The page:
It might sound obvious, but marketing campaigns are usually most appreciated by other marketers.
This is because a huge amount of work goes into all marketing campaigns, and often only other marketing teams fully realise this. From the research and planning stage, right up to sign-off and execution, even the simplest campaign can likely take weeks, if not months, of work.
Unfortunately, the marketing journey is only getting harder, according to recent data from Ziflow:
On average 60% of marketers will be handling four or more projects in a week with 33% overseeing six or more projects at the same time!
This will ring true for a lot of marketing teams that are overworked and handling numerous projects simultaneously (juggling both long-term campaigns and short-term, more reactive initiatives).
Marketing teams are usually pulled in different directions and over half (53%) don’t have a consistent process in place. Unfortunately, these kinds of processes take time and attention to implement, let alone get used to.
Therefore, it’s no surprise that marketing teams are often too busy to see to this...
A lack of process
Often, the process of marketing content being passed to compliance for approval can become repeatedly interrupted when multiple stakeholders are sought for their input, directions of the brief change and (as we’ll come to) compliance changes need to be made.
Any log of this process can quickly lead to a spreadsheet full of conflicting and constantly updating information (as to who changed what, when and why).
Overall, this can damage a marketing team' long-term focus.
75% of marketers admit they prioritise short-term tactical needs over long-term priorities
- The Incorporated Society of British Advertisers and the Institute of Practitioners in Advertising
For marketing teams in regulated industries, such as financial services, a big part of the process comes down to compliance. Creating financial promotions that meet this criteria is one thing, but ensuring approval doesn’t hold up the overall process can be extremely difficult. Due to the sheer amount of regulations in place today, compliance teams are also extremely busy and being pulled in different directions.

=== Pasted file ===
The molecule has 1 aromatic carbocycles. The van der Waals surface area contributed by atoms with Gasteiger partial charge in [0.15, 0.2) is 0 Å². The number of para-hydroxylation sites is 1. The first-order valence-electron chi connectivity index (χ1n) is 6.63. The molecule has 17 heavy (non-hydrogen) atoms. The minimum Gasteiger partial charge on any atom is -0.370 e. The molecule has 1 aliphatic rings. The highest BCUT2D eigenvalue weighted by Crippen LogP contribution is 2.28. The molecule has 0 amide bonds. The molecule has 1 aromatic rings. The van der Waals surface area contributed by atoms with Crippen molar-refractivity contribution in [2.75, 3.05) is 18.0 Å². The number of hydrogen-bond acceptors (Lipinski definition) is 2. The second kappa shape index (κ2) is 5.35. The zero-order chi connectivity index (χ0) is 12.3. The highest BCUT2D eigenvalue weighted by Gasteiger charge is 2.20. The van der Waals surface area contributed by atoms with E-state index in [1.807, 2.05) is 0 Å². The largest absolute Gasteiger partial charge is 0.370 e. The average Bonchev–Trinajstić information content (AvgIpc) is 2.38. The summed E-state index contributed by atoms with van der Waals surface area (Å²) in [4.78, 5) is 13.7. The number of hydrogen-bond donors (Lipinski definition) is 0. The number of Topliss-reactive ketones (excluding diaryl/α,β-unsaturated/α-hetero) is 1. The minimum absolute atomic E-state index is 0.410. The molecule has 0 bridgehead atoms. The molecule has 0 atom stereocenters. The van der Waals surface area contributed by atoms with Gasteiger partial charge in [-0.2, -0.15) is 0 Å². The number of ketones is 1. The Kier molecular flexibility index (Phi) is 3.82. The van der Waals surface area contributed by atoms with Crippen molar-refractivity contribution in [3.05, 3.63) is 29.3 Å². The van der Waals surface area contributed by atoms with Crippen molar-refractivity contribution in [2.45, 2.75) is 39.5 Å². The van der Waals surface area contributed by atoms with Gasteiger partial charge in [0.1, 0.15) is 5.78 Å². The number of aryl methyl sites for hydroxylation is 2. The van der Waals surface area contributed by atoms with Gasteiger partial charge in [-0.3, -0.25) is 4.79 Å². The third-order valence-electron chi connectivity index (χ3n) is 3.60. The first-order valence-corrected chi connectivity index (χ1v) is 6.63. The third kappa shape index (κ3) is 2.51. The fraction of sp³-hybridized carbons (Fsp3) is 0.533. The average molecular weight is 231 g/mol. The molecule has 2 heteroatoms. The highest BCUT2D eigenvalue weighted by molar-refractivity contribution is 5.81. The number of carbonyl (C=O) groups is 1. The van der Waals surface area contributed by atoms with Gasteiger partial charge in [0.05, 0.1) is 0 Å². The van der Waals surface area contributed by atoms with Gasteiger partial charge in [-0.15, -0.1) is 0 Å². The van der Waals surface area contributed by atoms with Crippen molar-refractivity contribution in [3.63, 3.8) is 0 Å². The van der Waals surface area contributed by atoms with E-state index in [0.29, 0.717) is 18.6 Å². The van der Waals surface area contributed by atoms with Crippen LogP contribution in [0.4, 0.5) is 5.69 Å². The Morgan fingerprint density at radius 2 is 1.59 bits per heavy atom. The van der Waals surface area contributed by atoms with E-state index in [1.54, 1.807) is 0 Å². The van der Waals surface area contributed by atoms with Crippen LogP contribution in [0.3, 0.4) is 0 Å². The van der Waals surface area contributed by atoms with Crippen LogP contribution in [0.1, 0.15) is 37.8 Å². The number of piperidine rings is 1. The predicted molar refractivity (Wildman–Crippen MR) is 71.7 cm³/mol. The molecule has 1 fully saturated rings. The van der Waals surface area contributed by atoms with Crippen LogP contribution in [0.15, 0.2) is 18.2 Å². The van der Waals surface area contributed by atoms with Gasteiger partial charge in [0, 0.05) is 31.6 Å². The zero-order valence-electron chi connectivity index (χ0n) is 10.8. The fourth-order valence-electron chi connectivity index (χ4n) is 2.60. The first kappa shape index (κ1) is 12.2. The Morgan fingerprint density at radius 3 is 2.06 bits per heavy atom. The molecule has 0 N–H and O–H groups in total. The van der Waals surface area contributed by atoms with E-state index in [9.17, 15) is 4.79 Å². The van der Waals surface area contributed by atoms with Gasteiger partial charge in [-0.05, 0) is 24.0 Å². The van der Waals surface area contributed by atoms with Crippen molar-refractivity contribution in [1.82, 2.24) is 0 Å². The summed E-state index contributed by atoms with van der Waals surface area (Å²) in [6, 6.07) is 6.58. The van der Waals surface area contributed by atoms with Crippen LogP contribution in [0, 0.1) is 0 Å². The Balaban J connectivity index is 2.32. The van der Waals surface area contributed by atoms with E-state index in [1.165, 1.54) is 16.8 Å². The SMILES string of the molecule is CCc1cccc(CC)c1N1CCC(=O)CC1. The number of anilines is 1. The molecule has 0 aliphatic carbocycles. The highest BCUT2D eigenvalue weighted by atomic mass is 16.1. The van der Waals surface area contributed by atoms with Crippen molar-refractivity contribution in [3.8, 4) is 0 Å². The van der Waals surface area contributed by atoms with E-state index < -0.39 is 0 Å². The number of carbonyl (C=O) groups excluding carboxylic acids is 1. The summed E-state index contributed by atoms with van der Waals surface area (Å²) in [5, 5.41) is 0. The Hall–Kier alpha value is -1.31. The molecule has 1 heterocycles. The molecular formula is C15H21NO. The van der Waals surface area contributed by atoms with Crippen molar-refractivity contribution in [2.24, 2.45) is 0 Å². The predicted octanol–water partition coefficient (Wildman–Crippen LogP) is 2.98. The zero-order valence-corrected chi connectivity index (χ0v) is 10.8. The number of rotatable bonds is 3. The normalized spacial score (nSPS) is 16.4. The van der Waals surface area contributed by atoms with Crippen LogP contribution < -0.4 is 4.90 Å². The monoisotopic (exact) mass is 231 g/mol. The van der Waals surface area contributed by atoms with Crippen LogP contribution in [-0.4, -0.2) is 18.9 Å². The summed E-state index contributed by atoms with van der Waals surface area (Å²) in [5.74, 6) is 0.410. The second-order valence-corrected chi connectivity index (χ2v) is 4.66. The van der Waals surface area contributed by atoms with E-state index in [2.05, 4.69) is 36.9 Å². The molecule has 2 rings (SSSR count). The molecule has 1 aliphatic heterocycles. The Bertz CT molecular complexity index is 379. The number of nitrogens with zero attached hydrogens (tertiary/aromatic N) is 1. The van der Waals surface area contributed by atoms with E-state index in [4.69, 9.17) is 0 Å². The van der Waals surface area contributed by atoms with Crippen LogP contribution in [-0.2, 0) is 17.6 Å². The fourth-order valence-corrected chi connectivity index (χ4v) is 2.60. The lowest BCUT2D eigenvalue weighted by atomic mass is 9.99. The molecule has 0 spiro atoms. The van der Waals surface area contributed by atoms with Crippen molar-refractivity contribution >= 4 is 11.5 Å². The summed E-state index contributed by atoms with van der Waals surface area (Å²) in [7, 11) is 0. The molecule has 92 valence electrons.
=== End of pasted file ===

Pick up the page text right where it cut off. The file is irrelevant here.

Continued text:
Countless marketing teams have had to wait for their compliance dept’s schedule to free up so they could run something past them. And if changes are needed, this can unfortunately lead to delays...
How can this be improved?
To help, we'd like to go over a recent tool we made available to marketing teams throughout financial services. This checklist was designed to provide a template for marketing teams when it came to financial promotions.
In four steps, this checklist has been created as a handy guide to help marketing teams ensure they are not missing any small - yet important - requirements when creating content.
This could make the difference between stress-free completion of a job and costly compliance rechecks and edits!
Step 1: The creation process
The content of financial promotions has to meet certain requirements in the eyes of the regulators, aimed at ensuring consumers have all the information they need and are not being misled in their decisions.
Whether a newcomer, or a seasoned veteran, ensure your content meets the below requirements from the Financial Conduct Authority and the Advertising Standards Authority:
Step 2: The ownership of a financial promotion
A stated owner for each financial promotion needs to be decided upon and recorded (usually determined by the type of promotion involved). This is important from both an accountability perspective and for the benefit of future audits.
Therefore, in this process ask yourself if:
Step 3: Approval sign off
It’s likely you’ll already have a designated ‘financial promotions approved person’ within the business.
It will be their responsibility to sign off all this content and it could be wise to rope in the firm’s legal team at times with particularly sensitive promotions.
Your firm’s designated ‘financial promotions approved person’ will already know what to review, but you can save valuable time by proofing it yourself first from a compliance perspective. Here are some things to consider:
Step 4: Post-issue review
Once you’ve ticked all the boxes and the financial promotion has been approved and published, it’s important to implement a post-issue review. This isn’t just about good business practice...
You need to proactively manage the duration and withdrawal of financial promotions to ensure they remain current and are still required by the business.
This helps you to comply with two of the FCA’s key tenets – that you are treating customers fairly and that your promotions are fair, clear and not misleading. If a promotion does not meet these criteria, it will need to be withdrawn. Therefore, make sure to:
We hope this four step approval process helps you build more efficiency across marketing and compliance teams. For a more expansive version of this checklist that you can share, simply click below to download your copy: